The Catholic Church is unique in teaching that a sacramental Christian marriage is literally impossible to dissolve. Yet when asked whether married couples with children should stay married, just 45 percent of traditional Catholics who attend Mass regularly definitely agree, compared with 58 percent of churchgoing Evangelicals.
Why this weakness? I invite my readers, especially Catholic converts who can compare and contrast, to help me speculate on why.
Pope Francis has clearly been urging his fellow bishops to refocus on reaching out to the suffering, and on avoiding a narrow and rigid legalism. The experience of both Mormons and Evangelicals suggests that there is a great deal of practical wisdom in this approach. But the Catholic Church is not very good at reaching out warmly and helping people feel they belong, and it is doing a much worse job at “preaching to the converted.” When large chunks of Mass-going traditional Catholics don’t believe in basic doctrines of the Church, something is going very wrong at the most basic level. My guess from 30 years of Mass-going is that they seldom or never hear what the Church teaches.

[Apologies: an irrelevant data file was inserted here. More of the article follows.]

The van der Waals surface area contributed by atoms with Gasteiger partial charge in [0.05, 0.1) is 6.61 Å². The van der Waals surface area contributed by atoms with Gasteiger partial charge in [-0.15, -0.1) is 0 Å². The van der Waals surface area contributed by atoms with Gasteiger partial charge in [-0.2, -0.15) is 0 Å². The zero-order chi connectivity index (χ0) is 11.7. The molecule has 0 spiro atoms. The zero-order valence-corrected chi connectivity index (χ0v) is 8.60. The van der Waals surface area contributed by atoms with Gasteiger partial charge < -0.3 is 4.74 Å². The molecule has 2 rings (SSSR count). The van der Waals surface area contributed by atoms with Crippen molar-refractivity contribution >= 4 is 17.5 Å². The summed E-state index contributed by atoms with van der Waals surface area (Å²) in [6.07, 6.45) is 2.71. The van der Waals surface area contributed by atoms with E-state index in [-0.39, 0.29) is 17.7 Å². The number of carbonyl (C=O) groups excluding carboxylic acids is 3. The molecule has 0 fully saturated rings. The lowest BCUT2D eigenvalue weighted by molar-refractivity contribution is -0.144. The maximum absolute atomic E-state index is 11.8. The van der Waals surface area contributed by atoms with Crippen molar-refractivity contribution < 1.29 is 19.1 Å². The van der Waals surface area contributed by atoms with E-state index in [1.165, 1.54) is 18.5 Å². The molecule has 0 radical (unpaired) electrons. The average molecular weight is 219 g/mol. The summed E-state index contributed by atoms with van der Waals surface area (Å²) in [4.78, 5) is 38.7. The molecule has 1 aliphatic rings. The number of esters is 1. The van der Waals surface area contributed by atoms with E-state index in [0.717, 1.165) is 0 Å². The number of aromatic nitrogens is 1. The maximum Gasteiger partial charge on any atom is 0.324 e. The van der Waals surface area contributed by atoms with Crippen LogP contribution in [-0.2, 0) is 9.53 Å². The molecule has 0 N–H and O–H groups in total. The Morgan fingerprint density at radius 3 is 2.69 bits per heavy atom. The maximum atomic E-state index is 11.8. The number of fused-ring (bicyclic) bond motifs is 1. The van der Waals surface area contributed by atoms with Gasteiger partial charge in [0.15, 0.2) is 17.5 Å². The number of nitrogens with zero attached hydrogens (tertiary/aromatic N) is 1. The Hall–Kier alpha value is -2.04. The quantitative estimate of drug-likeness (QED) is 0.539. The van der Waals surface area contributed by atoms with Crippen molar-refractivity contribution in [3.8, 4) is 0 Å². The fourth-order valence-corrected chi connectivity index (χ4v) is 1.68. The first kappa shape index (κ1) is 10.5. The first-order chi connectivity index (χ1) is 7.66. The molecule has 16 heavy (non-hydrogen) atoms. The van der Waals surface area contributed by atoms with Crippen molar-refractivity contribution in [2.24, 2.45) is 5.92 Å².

I don’t know for sure, and neither do you. I will come back to this question in later posts.
But here is the good news: The weakest link can also be the most powerful springboard for change. If the Catholic Church could learn how to do half as good a job as Evangelicals at passing on basic Christian moral and spiritual teaching to the next generation, not only would much suffering be avoided, but American culture would be transformed.
— Maggie Gallagher is a senior fellow at the American Principles Project. She blogs at MaggieGallagher.com.